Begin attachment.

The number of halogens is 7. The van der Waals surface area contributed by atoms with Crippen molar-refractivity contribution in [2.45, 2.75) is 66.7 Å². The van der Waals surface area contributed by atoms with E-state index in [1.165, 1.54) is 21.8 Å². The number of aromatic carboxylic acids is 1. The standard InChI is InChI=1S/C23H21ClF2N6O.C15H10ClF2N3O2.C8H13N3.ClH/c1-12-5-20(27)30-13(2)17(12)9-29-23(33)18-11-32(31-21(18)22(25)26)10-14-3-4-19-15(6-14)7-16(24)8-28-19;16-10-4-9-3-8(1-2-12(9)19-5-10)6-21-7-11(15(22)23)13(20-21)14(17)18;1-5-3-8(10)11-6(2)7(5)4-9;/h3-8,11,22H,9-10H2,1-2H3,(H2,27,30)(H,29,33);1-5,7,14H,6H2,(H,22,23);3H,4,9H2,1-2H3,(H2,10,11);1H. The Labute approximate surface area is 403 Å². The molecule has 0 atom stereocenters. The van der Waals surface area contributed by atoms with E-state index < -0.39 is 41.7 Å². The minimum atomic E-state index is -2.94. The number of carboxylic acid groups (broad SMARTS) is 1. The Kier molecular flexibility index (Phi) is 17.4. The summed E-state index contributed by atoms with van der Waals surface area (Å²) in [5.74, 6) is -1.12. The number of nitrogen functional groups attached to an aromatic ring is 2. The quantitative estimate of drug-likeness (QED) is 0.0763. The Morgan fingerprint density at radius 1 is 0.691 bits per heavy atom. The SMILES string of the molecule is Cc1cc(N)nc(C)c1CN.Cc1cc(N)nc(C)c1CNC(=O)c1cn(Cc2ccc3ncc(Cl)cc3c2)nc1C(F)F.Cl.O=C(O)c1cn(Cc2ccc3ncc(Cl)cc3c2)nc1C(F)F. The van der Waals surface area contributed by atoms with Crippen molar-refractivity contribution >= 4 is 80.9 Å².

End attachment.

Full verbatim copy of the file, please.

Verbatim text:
The number of halogens is 7. The van der Waals surface area contributed by atoms with Crippen molar-refractivity contribution in [2.45, 2.75) is 66.7 Å². The van der Waals surface area contributed by atoms with E-state index in [1.165, 1.54) is 21.8 Å². The number of aromatic carboxylic acids is 1. The standard InChI is InChI=1S/C23H21ClF2N6O.C15H10ClF2N3O2.C8H13N3.ClH/c1-12-5-20(27)30-13(2)17(12)9-29-23(33)18-11-32(31-21(18)22(25)26)10-14-3-4-19-15(6-14)7-16(24)8-28-19;16-10-4-9-3-8(1-2-12(9)19-5-10)6-21-7-11(15(22)23)13(20-21)14(17)18;1-5-3-8(10)11-6(2)7(5)4-9;/h3-8,11,22H,9-10H2,1-2H3,(H2,27,30)(H,29,33);1-5,7,14H,6H2,(H,22,23);3H,4,9H2,1-2H3,(H2,10,11);1H. The Labute approximate surface area is 403 Å². The molecule has 0 atom stereocenters. The van der Waals surface area contributed by atoms with E-state index < -0.39 is 41.7 Å². The minimum atomic E-state index is -2.94. The number of carboxylic acid groups (broad SMARTS) is 1. The Kier molecular flexibility index (Phi) is 17.4. The summed E-state index contributed by atoms with van der Waals surface area (Å²) in [5.74, 6) is -1.12. The number of nitrogen functional groups attached to an aromatic ring is 2. The quantitative estimate of drug-likeness (QED) is 0.0763. The Morgan fingerprint density at radius 1 is 0.691 bits per heavy atom. The SMILES string of the molecule is Cc1cc(N)nc(C)c1CN.Cc1cc(N)nc(C)c1CNC(=O)c1cn(Cc2ccc3ncc(Cl)cc3c2)nc1C(F)F.Cl.O=C(O)c1cn(Cc2ccc3ncc(Cl)cc3c2)nc1C(F)F. The van der Waals surface area contributed by atoms with Crippen molar-refractivity contribution >= 4 is 80.9 Å².